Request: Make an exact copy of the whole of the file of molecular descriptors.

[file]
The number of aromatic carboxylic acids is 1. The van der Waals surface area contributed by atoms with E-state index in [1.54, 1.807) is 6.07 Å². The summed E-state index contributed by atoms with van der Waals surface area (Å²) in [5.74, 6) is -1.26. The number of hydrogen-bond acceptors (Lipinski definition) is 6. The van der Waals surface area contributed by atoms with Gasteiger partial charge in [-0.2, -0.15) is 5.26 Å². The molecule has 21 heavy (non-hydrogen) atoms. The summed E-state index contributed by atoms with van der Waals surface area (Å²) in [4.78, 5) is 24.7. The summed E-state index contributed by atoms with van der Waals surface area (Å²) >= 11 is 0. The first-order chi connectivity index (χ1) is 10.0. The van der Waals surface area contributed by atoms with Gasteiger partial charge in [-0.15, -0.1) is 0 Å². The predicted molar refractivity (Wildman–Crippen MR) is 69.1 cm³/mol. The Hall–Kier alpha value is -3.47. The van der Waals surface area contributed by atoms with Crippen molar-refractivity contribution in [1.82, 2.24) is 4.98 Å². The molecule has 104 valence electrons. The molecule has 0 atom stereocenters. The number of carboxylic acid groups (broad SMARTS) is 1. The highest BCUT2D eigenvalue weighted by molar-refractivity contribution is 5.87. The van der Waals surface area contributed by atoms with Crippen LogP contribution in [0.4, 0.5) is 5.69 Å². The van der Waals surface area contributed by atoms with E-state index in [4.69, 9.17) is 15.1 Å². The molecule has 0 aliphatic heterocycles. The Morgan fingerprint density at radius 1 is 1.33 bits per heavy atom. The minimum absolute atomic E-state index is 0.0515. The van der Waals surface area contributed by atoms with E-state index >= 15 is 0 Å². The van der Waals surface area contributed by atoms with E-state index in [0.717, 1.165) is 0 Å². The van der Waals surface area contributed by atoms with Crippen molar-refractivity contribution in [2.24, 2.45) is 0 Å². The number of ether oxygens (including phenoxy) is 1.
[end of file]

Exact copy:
The number of aromatic carboxylic acids is 1. The van der Waals surface area contributed by atoms with E-state index in [1.54, 1.807) is 6.07 Å². The summed E-state index contributed by atoms with van der Waals surface area (Å²) in [5.74, 6) is -1.26. The number of hydrogen-bond acceptors (Lipinski definition) is 6. The van der Waals surface area contributed by atoms with Gasteiger partial charge in [-0.2, -0.15) is 5.26 Å². The molecule has 21 heavy (non-hydrogen) atoms. The summed E-state index contributed by atoms with van der Waals surface area (Å²) in [4.78, 5) is 24.7. The summed E-state index contributed by atoms with van der Waals surface area (Å²) >= 11 is 0. The first-order chi connectivity index (χ1) is 10.0. The van der Waals surface area contributed by atoms with Gasteiger partial charge in [-0.15, -0.1) is 0 Å². The predicted molar refractivity (Wildman–Crippen MR) is 69.1 cm³/mol. The Hall–Kier alpha value is -3.47. The van der Waals surface area contributed by atoms with Crippen molar-refractivity contribution in [1.82, 2.24) is 4.98 Å². The molecule has 104 valence electrons. The molecule has 0 atom stereocenters. The number of carboxylic acid groups (broad SMARTS) is 1. The highest BCUT2D eigenvalue weighted by molar-refractivity contribution is 5.87. The van der Waals surface area contributed by atoms with Crippen LogP contribution in [0.4, 0.5) is 5.69 Å². The van der Waals surface area contributed by atoms with E-state index in [4.69, 9.17) is 15.1 Å². The molecule has 0 aliphatic heterocycles. The Morgan fingerprint density at radius 1 is 1.33 bits per heavy atom. The minimum absolute atomic E-state index is 0.0515. The van der Waals surface area contributed by atoms with E-state index >= 15 is 0 Å². The van der Waals surface area contributed by atoms with E-state index in [0.717, 1.165) is 0 Å². The van der Waals surface area contributed by atoms with Crippen molar-refractivity contribution in [2.24, 2.45) is 0 Å². The number of ether oxygens (including phenoxy) is 1.